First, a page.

2814 Park Bridge Court is Literally an Island of Calm

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You almost have a drawbridge across the moat of Turtle Creek on one side. On the other is the woodsy-ness of the Katy Trail. And yet, you’re a five-minute walk to The Mansion, ten from Uptown eateries. As I said, an island.  Roughly a decade ago when II first moved to Dallas, I recall walking along Cedar Springs and wondering about the homes I saw behind their bamboo screen.  In my pre-real estate salad days, that meant blindly walking around to the private road and looking.

Speaking of salad, not many of us have the salad required to own a home in this hidden precinct of 14 homes. Listed by owner’s relative Susan Marcus of Briggs Freeman, 2814 Park Bridge Court will set you back $2.75 million for all of its 4,300 square feet.  At three stories with three bedrooms complimented by three full and one half bathrooms, the spaces are large.

There is an HOA governing these properties, but no fear, the quarterly dues are $688, and as usual, dumbo DCAD only thinks it’s worth $1.082 million. (Speaking of DCAD, over the past 18 years the assessed value of this home has only vacillated by $21,960 and the current value hasn’t budged since 2010. A nice track record for a new owner.)

But enough about that.  The home was designed in 1987 by Ken Burgess, it’s the same year downtown high-rise construction died until Museum Tower’s 2012 debut.  It has quite an art gallery feel with a more modern, uncluttered feel. Pretty much a crown moulding-free zone. In keeping with its vintage, there’s a lot of maple wood that seems to be coming a selected comeback.  Oddly the best way to understand the entry is from above.  From the opening on the third floor we see down to the main living areas on the second and finally down to the first floor entry.  It’s a sight line that opens from below but really gets going on the second floor.  Yes, there’s an elevator.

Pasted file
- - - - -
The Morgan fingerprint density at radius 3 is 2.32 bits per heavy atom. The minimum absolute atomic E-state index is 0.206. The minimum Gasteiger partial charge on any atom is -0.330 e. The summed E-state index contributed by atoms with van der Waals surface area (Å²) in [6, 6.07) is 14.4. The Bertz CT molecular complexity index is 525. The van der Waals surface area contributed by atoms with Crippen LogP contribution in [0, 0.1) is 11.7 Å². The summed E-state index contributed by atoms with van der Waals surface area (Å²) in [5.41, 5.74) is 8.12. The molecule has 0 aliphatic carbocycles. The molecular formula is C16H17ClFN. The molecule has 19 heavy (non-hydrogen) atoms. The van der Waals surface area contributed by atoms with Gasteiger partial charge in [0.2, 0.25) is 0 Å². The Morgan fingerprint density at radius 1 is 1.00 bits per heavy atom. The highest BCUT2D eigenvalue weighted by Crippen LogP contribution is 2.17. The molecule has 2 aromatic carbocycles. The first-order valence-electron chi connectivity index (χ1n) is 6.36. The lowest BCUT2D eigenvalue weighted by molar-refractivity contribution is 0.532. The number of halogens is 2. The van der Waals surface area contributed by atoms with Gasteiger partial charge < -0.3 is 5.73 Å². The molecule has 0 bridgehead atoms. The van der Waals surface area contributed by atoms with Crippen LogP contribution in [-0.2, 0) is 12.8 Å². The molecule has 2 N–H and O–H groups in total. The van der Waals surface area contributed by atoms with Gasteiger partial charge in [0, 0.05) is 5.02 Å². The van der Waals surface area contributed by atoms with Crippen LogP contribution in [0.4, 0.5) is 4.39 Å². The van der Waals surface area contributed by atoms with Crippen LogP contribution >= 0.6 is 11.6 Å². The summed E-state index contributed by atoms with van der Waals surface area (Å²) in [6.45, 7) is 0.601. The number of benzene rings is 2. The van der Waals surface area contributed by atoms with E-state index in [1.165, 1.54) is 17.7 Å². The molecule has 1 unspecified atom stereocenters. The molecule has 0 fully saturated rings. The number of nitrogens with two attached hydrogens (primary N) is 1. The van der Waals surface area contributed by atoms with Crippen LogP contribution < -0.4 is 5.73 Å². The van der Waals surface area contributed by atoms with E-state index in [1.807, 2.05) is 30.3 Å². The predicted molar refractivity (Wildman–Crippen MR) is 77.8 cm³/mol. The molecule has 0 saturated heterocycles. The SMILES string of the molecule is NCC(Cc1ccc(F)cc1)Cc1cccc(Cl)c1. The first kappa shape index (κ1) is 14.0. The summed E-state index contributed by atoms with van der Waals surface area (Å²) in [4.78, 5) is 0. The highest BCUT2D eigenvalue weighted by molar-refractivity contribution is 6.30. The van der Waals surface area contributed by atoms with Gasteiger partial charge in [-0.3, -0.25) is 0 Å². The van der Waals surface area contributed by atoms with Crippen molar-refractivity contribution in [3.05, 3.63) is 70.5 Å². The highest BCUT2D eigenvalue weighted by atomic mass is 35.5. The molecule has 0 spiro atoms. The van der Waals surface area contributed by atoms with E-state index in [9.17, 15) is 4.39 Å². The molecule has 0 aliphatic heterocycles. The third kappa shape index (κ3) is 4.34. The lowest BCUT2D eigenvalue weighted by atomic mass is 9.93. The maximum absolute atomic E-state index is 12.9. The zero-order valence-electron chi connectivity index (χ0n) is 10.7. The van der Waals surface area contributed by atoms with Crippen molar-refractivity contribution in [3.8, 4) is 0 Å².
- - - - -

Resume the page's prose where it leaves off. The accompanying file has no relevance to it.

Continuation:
Before we dash into the living room, let’s pause in my favorite room.  I do love a book.  I also enjoy the 1980s interpretation of a classic space, complete with light coffered ceilings and paneling that, along with the open shutters, bring a brightness not found in many library spaces.

The library fireplace is also a riff on the chunky forms seen in some 1930s fireplace mantels and architecture.  It’s nice to see a painting above the mantle instead of the 75” TV. Nothing against jumbo TVs (I have one), just not here.

Speaking of fireplaces, there’s another one in the main living room uncluttered by a TV.  The wall of windows might fool you into thinking you’re in a high-rise.  What’s also cool is that you can just make out the fab second floor pool deck accessed through those French doors.  Nifty, eh?

Facing the other direction you see the openness of the space complete with open staircase.  Off to the right is the dining room with its own private patio out its French doors.  Having your living on the second floor gives a taste of a treehouse.